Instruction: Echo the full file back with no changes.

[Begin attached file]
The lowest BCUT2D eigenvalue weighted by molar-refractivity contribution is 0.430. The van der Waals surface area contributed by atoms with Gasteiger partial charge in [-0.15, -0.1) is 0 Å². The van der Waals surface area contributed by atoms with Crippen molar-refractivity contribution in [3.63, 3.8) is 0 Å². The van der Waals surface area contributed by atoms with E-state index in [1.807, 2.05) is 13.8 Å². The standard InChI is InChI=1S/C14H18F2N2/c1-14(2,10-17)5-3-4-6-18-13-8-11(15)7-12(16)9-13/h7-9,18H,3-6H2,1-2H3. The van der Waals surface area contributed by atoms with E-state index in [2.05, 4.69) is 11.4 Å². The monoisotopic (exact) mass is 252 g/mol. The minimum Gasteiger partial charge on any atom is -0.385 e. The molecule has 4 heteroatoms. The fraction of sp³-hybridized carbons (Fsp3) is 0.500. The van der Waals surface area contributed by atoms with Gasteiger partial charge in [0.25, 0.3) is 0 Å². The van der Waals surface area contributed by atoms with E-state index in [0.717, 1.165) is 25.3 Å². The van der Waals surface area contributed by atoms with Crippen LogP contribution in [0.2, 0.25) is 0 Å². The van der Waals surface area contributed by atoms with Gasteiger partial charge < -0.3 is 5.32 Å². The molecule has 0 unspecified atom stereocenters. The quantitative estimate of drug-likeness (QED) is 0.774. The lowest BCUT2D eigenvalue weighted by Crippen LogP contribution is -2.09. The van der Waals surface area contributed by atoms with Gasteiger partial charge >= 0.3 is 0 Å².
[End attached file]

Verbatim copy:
The lowest BCUT2D eigenvalue weighted by molar-refractivity contribution is 0.430. The van der Waals surface area contributed by atoms with Gasteiger partial charge in [-0.15, -0.1) is 0 Å². The van der Waals surface area contributed by atoms with Crippen molar-refractivity contribution in [3.63, 3.8) is 0 Å². The van der Waals surface area contributed by atoms with E-state index in [1.807, 2.05) is 13.8 Å². The standard InChI is InChI=1S/C14H18F2N2/c1-14(2,10-17)5-3-4-6-18-13-8-11(15)7-12(16)9-13/h7-9,18H,3-6H2,1-2H3. The van der Waals surface area contributed by atoms with E-state index in [2.05, 4.69) is 11.4 Å². The monoisotopic (exact) mass is 252 g/mol. The minimum Gasteiger partial charge on any atom is -0.385 e. The molecule has 4 heteroatoms. The fraction of sp³-hybridized carbons (Fsp3) is 0.500. The van der Waals surface area contributed by atoms with Gasteiger partial charge in [0.25, 0.3) is 0 Å². The van der Waals surface area contributed by atoms with E-state index in [0.717, 1.165) is 25.3 Å². The van der Waals surface area contributed by atoms with Crippen LogP contribution in [0.2, 0.25) is 0 Å². The van der Waals surface area contributed by atoms with Gasteiger partial charge < -0.3 is 5.32 Å². The molecule has 0 unspecified atom stereocenters. The quantitative estimate of drug-likeness (QED) is 0.774. The lowest BCUT2D eigenvalue weighted by Crippen LogP contribution is -2.09. The van der Waals surface area contributed by atoms with Gasteiger partial charge >= 0.3 is 0 Å².